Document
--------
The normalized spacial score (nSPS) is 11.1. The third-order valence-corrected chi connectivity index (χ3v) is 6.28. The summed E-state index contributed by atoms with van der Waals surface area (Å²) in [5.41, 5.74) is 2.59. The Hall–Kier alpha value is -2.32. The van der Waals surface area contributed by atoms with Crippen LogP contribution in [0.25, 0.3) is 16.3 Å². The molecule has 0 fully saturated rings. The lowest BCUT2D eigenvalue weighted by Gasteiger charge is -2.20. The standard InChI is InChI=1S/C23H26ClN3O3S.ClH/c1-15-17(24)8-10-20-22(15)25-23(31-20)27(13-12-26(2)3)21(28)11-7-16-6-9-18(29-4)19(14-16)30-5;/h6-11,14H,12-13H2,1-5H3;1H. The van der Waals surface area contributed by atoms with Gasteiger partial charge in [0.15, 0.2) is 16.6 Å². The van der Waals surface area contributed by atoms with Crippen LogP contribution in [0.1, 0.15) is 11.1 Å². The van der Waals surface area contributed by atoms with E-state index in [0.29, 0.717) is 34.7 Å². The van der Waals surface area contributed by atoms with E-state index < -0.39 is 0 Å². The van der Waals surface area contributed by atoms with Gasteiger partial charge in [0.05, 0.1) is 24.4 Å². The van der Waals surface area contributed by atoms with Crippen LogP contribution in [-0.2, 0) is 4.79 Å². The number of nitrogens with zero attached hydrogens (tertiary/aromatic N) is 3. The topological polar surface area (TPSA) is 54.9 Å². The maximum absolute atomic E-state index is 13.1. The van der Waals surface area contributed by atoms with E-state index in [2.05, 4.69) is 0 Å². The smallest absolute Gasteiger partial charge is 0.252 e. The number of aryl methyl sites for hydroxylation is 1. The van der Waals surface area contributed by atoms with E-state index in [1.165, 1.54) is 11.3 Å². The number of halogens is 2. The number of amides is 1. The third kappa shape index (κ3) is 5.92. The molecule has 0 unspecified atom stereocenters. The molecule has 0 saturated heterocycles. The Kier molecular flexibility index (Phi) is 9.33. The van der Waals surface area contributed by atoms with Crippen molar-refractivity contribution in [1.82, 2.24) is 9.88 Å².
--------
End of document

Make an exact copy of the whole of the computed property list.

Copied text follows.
The normalized spacial score (nSPS) is 11.1. The third-order valence-corrected chi connectivity index (χ3v) is 6.28. The summed E-state index contributed by atoms with van der Waals surface area (Å²) in [5.41, 5.74) is 2.59. The Hall–Kier alpha value is -2.32. The van der Waals surface area contributed by atoms with Crippen LogP contribution in [0.25, 0.3) is 16.3 Å². The molecule has 0 fully saturated rings. The lowest BCUT2D eigenvalue weighted by Gasteiger charge is -2.20. The standard InChI is InChI=1S/C23H26ClN3O3S.ClH/c1-15-17(24)8-10-20-22(15)25-23(31-20)27(13-12-26(2)3)21(28)11-7-16-6-9-18(29-4)19(14-16)30-5;/h6-11,14H,12-13H2,1-5H3;1H. The van der Waals surface area contributed by atoms with Gasteiger partial charge in [0.15, 0.2) is 16.6 Å². The van der Waals surface area contributed by atoms with Crippen LogP contribution in [0.1, 0.15) is 11.1 Å². The van der Waals surface area contributed by atoms with E-state index in [0.29, 0.717) is 34.7 Å². The van der Waals surface area contributed by atoms with E-state index < -0.39 is 0 Å². The van der Waals surface area contributed by atoms with Gasteiger partial charge in [0.05, 0.1) is 24.4 Å². The van der Waals surface area contributed by atoms with Crippen LogP contribution in [-0.2, 0) is 4.79 Å². The number of nitrogens with zero attached hydrogens (tertiary/aromatic N) is 3. The topological polar surface area (TPSA) is 54.9 Å². The maximum absolute atomic E-state index is 13.1. The van der Waals surface area contributed by atoms with E-state index in [2.05, 4.69) is 0 Å². The smallest absolute Gasteiger partial charge is 0.252 e. The number of aryl methyl sites for hydroxylation is 1. The van der Waals surface area contributed by atoms with E-state index in [1.165, 1.54) is 11.3 Å². The number of halogens is 2. The number of amides is 1. The third kappa shape index (κ3) is 5.92. The molecule has 0 unspecified atom stereocenters. The molecule has 0 saturated heterocycles. The Kier molecular flexibility index (Phi) is 9.33. The van der Waals surface area contributed by atoms with Crippen molar-refractivity contribution in [1.82, 2.24) is 9.88 Å².